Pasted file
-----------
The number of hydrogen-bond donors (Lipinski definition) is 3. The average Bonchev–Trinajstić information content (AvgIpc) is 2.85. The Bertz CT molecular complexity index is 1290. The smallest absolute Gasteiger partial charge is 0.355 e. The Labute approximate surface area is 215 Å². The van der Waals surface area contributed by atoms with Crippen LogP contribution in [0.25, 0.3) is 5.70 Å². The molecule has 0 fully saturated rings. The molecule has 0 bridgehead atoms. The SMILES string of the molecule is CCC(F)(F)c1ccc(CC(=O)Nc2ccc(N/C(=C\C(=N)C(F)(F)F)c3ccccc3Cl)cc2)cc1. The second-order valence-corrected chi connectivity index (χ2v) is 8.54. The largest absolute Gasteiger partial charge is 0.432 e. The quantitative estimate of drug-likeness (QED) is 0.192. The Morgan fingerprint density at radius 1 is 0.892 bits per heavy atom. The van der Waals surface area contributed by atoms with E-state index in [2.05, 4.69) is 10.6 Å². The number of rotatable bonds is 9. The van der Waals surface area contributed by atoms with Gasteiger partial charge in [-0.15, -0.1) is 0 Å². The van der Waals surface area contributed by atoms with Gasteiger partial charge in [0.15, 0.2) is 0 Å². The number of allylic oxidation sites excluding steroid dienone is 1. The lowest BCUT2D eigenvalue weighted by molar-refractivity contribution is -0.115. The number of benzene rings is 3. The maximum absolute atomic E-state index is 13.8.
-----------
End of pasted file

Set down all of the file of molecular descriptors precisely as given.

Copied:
The number of hydrogen-bond donors (Lipinski definition) is 3. The average Bonchev–Trinajstić information content (AvgIpc) is 2.85. The Bertz CT molecular complexity index is 1290. The smallest absolute Gasteiger partial charge is 0.355 e. The Labute approximate surface area is 215 Å². The van der Waals surface area contributed by atoms with Crippen LogP contribution in [0.25, 0.3) is 5.70 Å². The molecule has 0 fully saturated rings. The molecule has 0 bridgehead atoms. The SMILES string of the molecule is CCC(F)(F)c1ccc(CC(=O)Nc2ccc(N/C(=C\C(=N)C(F)(F)F)c3ccccc3Cl)cc2)cc1. The second-order valence-corrected chi connectivity index (χ2v) is 8.54. The largest absolute Gasteiger partial charge is 0.432 e. The quantitative estimate of drug-likeness (QED) is 0.192. The Morgan fingerprint density at radius 1 is 0.892 bits per heavy atom. The van der Waals surface area contributed by atoms with E-state index in [2.05, 4.69) is 10.6 Å². The number of rotatable bonds is 9. The van der Waals surface area contributed by atoms with Gasteiger partial charge in [-0.15, -0.1) is 0 Å². The van der Waals surface area contributed by atoms with Gasteiger partial charge in [0.15, 0.2) is 0 Å². The number of allylic oxidation sites excluding steroid dienone is 1. The lowest BCUT2D eigenvalue weighted by molar-refractivity contribution is -0.115. The number of benzene rings is 3. The maximum absolute atomic E-state index is 13.8.